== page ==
July 24, 2017

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In This Corner of The World

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In This Corner of The World is a manga that portrays the lives of Suzu Urano, a woman who was born in Eba, Hiroshima city and moved to Kure, another city in the Hiroshima Prefecture to marry. Suzu is a sweet girl who likes drawing. Her soft and natural personality that invites warm interactions with people around her. The illustrations are drawn in a hand written style and you can feel the warmth of the characters from them. The story covers her life from 1933 to 1946. There is another prominent manga that takes place in Hiroshima,  Barefoot Gen, that depicted people’s lives under and after WWII. It reflects the horrific impact of the atomic bomb on Hiroshima and the very tragic aftermath of the war. Compared to Barefoot Gen, In This Corner of The World is less tragic though it covers some tragedy of war, because the main focus is instead the everyday lives of citizens in Eba and Kure, and culture of the region. So, you can see things about the Hiroshima Prefecture that Barefoot Gen did not depict.

There are many works in Japan focused on the tragedies of WWII. Feeling a little unsatisfied with this trend, there are some authors who attempt to shed light on the ordinary daily lives of people during WWII. One example is novel, Little House by Kyoko Nakajima that describes a relatively wealthy family that adopts the modern style of living while in Tokyo. This story focuses on what was going on in the house from the perspective of a maid, Taki. Compared to Little House, In This Corner of the World depicts the quiet and ordinary lives of people at larger scale and involves a greater amount of people.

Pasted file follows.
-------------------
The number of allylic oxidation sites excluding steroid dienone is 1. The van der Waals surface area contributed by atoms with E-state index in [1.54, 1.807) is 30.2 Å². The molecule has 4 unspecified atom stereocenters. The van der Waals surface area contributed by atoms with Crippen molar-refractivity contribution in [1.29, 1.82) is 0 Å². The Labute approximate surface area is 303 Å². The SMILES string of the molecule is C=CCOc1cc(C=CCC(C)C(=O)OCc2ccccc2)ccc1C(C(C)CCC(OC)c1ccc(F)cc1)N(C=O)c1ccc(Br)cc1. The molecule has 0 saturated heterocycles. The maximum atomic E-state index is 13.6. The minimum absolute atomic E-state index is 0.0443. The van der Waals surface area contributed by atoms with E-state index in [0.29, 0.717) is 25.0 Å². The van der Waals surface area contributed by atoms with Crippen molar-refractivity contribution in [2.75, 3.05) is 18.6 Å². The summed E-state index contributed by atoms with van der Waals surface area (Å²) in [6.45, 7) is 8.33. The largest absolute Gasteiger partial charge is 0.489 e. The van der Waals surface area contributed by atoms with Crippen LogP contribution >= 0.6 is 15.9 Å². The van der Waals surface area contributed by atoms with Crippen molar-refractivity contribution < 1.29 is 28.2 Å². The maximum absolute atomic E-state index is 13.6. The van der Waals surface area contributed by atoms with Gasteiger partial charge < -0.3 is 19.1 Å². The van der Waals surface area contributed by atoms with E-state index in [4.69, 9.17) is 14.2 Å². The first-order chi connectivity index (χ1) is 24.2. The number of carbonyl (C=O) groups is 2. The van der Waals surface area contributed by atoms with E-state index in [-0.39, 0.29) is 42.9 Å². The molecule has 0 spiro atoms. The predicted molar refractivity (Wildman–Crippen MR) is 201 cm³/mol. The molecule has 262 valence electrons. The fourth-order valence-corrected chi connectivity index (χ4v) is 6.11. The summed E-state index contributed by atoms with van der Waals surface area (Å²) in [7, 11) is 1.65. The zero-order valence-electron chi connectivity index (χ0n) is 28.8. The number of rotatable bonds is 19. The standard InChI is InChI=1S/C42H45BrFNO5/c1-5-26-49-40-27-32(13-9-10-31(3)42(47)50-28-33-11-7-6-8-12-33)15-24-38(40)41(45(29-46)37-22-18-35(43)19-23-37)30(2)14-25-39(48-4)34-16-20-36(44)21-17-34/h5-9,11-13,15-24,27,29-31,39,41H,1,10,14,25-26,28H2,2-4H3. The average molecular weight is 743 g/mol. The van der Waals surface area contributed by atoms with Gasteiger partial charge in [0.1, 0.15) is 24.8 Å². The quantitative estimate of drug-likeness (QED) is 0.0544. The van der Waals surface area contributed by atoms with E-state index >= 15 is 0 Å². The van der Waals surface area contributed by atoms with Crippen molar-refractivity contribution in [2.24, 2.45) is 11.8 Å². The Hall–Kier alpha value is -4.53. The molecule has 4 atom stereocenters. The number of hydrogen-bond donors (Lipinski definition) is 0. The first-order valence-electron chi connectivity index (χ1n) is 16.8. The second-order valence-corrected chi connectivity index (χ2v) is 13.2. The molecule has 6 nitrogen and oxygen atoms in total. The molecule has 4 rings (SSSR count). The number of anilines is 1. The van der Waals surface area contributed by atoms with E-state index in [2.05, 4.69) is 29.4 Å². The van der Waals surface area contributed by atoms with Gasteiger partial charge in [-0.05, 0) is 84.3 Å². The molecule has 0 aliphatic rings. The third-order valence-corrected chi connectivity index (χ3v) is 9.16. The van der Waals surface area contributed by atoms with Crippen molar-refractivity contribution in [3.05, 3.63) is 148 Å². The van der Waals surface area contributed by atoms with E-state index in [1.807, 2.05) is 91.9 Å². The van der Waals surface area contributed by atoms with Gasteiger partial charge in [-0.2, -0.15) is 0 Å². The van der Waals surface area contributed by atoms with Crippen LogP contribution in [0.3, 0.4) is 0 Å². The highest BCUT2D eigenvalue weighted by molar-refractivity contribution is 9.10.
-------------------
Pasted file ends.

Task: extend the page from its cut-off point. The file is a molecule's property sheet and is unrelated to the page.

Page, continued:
In This Corner of The World is not only an enjoyable comic to read, but it also has historic value in that the details of the lives at that time are depicted in a different light.  For example, there are informative illustrations of the clothing and tools that were used during the war that helps you learn about the culture at that time.

Originally In This Corner of The World was published in a comic magazine, Manga Action from 2007 to 2009. The graphic novels consisting of three volumes, were published in 2009.

The comic was adapted into an animated film with the same title and released in October of 2016. The film has been very well received and attracted 1,900,000 people in audiences to the theaters and the box office reached 2.5 billion yen as of March 25th, 2017. The film of In This Corner of The World won numerous Japanese film awards including the best animated film of the year in the 40th Japanese Academy Awards in March of 2017. The dubbing by actress Non for Suzu is quite good. Non successfully described the plain, yet innocent inner beauty of Suzu, and was awarded the Shinsain Tokubetsu Sho ( roughly translates Special Recognition Award from Juries) in the 38th Yokohama Film Festival in February of 2017.

According to Eiga.com, In This Corner of The World is going to be released in North American theaters, summer of this year.

The director of the film, Sunao Katabuchi’s previous film, Mai Mai Miracle in 2009 gained a lot of attention after the success of In This Corner of The World. Katabuchi has previously worked with the internationally acclaimed Hayao Miyazaki in his film, Kiki’s Delivery Service.

Mai Mai Miracle

Mai Mai Miracle

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 This Corner of The World refers to Hiroshima,  but I believe that it also can mean Japan today. At the press conference on July 2015 that was held by Hayao Miyazaki, a French correspondent, Joel Legendre stated that many years ago when French correspondent asked Yukio Mishima what it mean to be Japanese, Mishima answered, ”invisible”. Legendre then posed a question to Hayao Miyazaki, ”what is it to be Japanese to you?”. Miyazaki answered that the Japanese are people who live on islands in corners of the world, and they should be able to live in peace within nature.

This is an answer Miyazaki gave off the top of his head. I do not think he was thinking of the comic, In This Corner of The World, so this is simply coincidence.

Therefore, I believe that people who live in corners of the world can be one definition of Japanese people proposed by some artists.

Source:

  1. http://www.oricon.co.jp/news/2085464/full/
  1. http://mainichi.jp/articles/20170327/dyo/00m/200/015000c
  2. http://eiga.com/news/20170201/12/

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